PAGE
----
Microsoft’s stock closed down 0.7 percent at $34.85.

“Xbox is not going to move the revenue needle but it might change the business model for the better as Microsoft tries to learn how to have the kind of relationship Xbox does” with consumers, McQuivey said.

(Editing by Gerald E. McCormick, Dan Grebler, Nick Zieminski and Andrew Hay)

Twitter #music service makes public debut

Twitter’s new #music service made its public debut Thursday when the app appeared on iTunes and the company pulled back the curtains on music.twitter.com.

Twitter #music service makes public debut

The service, the latest offering from Twitter that aims to give its 200 million active users a more engaged multimedia experience, uses Twitter activity to highlight popular tracks, introduce new songs and emerging artists, and connect fans with their favorite musicians. According to a company blog post, users can tweet songs directly from the app and view suggestions for new tunes. A #NowPlaying feature lets users view and listen to the same songs their friends are tweeting about.

The official launch ends a week of speculation after Twitter released the service “by invite only” and posted a static #music Web page April 11. A select group of celebrity Twitter users got first access to build hype, and “American Idol” host Ryan Seacrest did his part by promptly tweeting that he had used the app to start a dance party.

The free service is now available in the U.S., Canada, the U.K., Ireland, Australia and New Zealand. While the app is currently only for the iPhone, Twitter said it has plans to bring it to Android as well.

The service was welcomed by musicians, who get another platform to promote their work. Other big winners are music services Spotify and Rdio, which Twitter has integrated with for the music-playing portion of the service. Users have the option to play either a few-seconds clip of a song on iTunes, or to use the service with Spotify or Rdio to play the full track and an entire playlist.

Anthony Mullen, an analyst with Forrester Research, said the new service is “an astute move” and will appeal across the board to music newbies, DJs and performing artists.

“Twitter’s ability to personalize has always been there, but with the music recommendation service they can really begin to get going,” Mullen wrote in a statement. “Twitter has the big data skills to do something good here.”

But Russ Crupnick of The NPD Group cautions that the music service landscape is already pretty crowded. From Pandora to Grooveshark and Rhapsody, consumers have plenty of options, and Twitter may have a battle to pull ahead of the competition.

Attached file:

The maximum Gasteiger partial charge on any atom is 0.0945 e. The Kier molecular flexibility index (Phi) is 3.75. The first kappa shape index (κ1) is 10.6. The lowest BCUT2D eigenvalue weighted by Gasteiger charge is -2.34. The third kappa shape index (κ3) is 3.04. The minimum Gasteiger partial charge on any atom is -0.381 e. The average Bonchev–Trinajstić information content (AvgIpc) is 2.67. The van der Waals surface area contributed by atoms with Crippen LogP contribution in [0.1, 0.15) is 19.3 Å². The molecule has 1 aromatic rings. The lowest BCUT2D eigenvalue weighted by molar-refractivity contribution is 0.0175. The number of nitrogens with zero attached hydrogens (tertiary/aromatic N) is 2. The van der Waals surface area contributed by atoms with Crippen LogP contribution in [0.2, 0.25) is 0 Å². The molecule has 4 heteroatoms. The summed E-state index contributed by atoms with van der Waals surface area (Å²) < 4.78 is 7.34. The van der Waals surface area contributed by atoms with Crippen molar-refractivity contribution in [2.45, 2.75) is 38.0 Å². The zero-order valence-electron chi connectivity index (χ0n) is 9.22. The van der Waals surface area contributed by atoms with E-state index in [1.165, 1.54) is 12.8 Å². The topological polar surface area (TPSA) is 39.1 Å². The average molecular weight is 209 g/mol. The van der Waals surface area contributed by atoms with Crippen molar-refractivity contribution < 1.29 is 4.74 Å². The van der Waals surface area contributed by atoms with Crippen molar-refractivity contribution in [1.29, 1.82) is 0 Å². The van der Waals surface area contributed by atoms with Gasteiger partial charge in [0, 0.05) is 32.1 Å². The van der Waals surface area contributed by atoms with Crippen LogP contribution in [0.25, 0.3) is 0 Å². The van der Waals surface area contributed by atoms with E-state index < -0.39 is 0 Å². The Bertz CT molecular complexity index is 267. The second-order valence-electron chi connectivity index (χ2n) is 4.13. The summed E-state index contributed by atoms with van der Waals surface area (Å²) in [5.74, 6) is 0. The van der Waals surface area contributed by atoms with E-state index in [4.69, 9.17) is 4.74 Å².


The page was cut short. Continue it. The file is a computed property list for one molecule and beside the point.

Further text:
(VIA. Mercury News)

How Much Are You Willing To Pay For A New Apple Television?

Currently, if you were to surf Best Buys online store for smart televisions in the screen range between forty two inches and fifty five inches, you may notice the average price range for such a television is anywhere between eight hundred dollars and seventeen hundred dollars. With rumor to believe an Apple smart television is on its way, the retail price is suggested to be anywhere between fifteen hundred and two thousand dollars which means you will be paying a much larger amount solely for the big Apple logo slapped on the Television set.

Now, the reason why Apple has not yet tried to make way into the Television business just yet is because, well, it is simply not the companies forte nor something they desperately need to focus on. However, with this being said the rumored Apple Television is still just that, a rumor and until we hear more from Apple directly we must cross our fingers and hope Apple will come out with something genius to set them selves apart in the Television market.

Jame McQuivey gave his own opinion on his Forrester Research Blog stating the following:

“Here’s me putting on the record what I’ve been telling clients behind closed doors for more than a year: Apple should sell the world’s first non-TV TV. Instead of selling a replacement for the TV you just bought, Apple should convince millions of Apple fans that they need a new screen in their lives. Call it the iHub, a 32-inch screen with touch, gesture, voice, and iPad control that can be hung on the wall wherever the family congregates for planning, talking, or eating — in more and more US homes, that room is the dining room or eat-in kitchen. By pushing developers to create apps that serve as the hub of family life — complete with shared calendars, photo and video viewers, and FaceTime for chatting with grandma — this non-TV TV could take off, ultimately positioning Apple to replace your 60-inch set once it’s ready to retire.”